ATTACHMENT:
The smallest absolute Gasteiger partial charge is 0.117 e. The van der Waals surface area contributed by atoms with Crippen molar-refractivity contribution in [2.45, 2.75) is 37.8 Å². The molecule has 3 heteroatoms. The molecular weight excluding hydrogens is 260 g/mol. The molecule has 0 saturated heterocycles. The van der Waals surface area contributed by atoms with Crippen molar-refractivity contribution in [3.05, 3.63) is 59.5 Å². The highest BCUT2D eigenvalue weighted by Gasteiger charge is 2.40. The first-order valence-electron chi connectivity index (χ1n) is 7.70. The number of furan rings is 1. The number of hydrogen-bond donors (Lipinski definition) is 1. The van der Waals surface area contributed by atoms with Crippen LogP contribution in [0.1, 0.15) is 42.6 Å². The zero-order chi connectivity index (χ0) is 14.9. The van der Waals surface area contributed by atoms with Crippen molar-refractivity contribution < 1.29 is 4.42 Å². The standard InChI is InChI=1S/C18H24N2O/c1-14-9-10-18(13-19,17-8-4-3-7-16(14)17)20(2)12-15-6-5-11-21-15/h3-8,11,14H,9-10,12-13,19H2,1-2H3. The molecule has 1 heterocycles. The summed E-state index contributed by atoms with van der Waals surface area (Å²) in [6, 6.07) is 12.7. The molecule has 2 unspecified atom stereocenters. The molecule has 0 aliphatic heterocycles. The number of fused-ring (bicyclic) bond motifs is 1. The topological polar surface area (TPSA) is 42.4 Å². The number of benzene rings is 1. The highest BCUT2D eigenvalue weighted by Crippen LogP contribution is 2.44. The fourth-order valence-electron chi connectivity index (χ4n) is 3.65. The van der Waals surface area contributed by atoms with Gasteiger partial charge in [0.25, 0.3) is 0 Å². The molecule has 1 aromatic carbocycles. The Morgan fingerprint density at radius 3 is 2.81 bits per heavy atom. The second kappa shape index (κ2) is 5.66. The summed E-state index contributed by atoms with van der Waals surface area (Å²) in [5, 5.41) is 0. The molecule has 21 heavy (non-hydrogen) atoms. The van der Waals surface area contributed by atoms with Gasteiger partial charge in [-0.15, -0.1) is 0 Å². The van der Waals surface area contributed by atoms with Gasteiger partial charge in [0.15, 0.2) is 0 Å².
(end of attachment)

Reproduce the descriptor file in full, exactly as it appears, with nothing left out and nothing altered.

The smallest absolute Gasteiger partial charge is 0.117 e. The van der Waals surface area contributed by atoms with Crippen molar-refractivity contribution in [2.45, 2.75) is 37.8 Å². The molecule has 3 heteroatoms. The molecular weight excluding hydrogens is 260 g/mol. The molecule has 0 saturated heterocycles. The van der Waals surface area contributed by atoms with Crippen molar-refractivity contribution in [3.05, 3.63) is 59.5 Å². The highest BCUT2D eigenvalue weighted by Gasteiger charge is 2.40. The first-order valence-electron chi connectivity index (χ1n) is 7.70. The number of furan rings is 1. The number of hydrogen-bond donors (Lipinski definition) is 1. The van der Waals surface area contributed by atoms with Crippen LogP contribution in [0.1, 0.15) is 42.6 Å². The zero-order chi connectivity index (χ0) is 14.9. The van der Waals surface area contributed by atoms with Crippen molar-refractivity contribution < 1.29 is 4.42 Å². The standard InChI is InChI=1S/C18H24N2O/c1-14-9-10-18(13-19,17-8-4-3-7-16(14)17)20(2)12-15-6-5-11-21-15/h3-8,11,14H,9-10,12-13,19H2,1-2H3. The molecule has 1 heterocycles. The summed E-state index contributed by atoms with van der Waals surface area (Å²) in [6, 6.07) is 12.7. The molecule has 2 unspecified atom stereocenters. The molecule has 0 aliphatic heterocycles. The number of fused-ring (bicyclic) bond motifs is 1. The topological polar surface area (TPSA) is 42.4 Å². The number of benzene rings is 1. The highest BCUT2D eigenvalue weighted by Crippen LogP contribution is 2.44. The fourth-order valence-electron chi connectivity index (χ4n) is 3.65. The van der Waals surface area contributed by atoms with Gasteiger partial charge in [0.25, 0.3) is 0 Å². The molecule has 1 aromatic carbocycles. The Morgan fingerprint density at radius 3 is 2.81 bits per heavy atom. The second kappa shape index (κ2) is 5.66. The summed E-state index contributed by atoms with van der Waals surface area (Å²) in [5, 5.41) is 0. The molecule has 21 heavy (non-hydrogen) atoms. The van der Waals surface area contributed by atoms with Gasteiger partial charge in [-0.15, -0.1) is 0 Å². The van der Waals surface area contributed by atoms with Gasteiger partial charge in [0.15, 0.2) is 0 Å².